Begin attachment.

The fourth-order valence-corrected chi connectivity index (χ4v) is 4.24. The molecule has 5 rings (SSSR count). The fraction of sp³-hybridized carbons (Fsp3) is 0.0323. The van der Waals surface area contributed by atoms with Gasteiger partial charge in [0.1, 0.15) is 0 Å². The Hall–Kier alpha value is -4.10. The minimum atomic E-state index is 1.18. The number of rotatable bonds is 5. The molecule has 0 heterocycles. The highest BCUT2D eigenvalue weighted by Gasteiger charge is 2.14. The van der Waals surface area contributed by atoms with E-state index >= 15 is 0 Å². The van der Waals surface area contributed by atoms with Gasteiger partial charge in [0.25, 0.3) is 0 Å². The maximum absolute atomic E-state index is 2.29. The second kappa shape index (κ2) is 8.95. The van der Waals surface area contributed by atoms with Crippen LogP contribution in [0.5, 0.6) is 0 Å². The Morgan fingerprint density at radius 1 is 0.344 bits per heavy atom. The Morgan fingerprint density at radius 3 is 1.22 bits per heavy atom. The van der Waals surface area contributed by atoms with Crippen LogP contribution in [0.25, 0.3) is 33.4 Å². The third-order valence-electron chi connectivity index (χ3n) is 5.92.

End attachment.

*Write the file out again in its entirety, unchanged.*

The fourth-order valence-corrected chi connectivity index (χ4v) is 4.24. The molecule has 5 rings (SSSR count). The fraction of sp³-hybridized carbons (Fsp3) is 0.0323. The van der Waals surface area contributed by atoms with Gasteiger partial charge in [0.1, 0.15) is 0 Å². The Hall–Kier alpha value is -4.10. The minimum atomic E-state index is 1.18. The number of rotatable bonds is 5. The molecule has 0 heterocycles. The highest BCUT2D eigenvalue weighted by Gasteiger charge is 2.14. The van der Waals surface area contributed by atoms with E-state index >= 15 is 0 Å². The van der Waals surface area contributed by atoms with Gasteiger partial charge in [0.25, 0.3) is 0 Å². The maximum absolute atomic E-state index is 2.29. The second kappa shape index (κ2) is 8.95. The van der Waals surface area contributed by atoms with Crippen LogP contribution in [0.5, 0.6) is 0 Å². The Morgan fingerprint density at radius 1 is 0.344 bits per heavy atom. The Morgan fingerprint density at radius 3 is 1.22 bits per heavy atom. The van der Waals surface area contributed by atoms with Crippen LogP contribution in [0.25, 0.3) is 33.4 Å². The third-order valence-electron chi connectivity index (χ3n) is 5.92.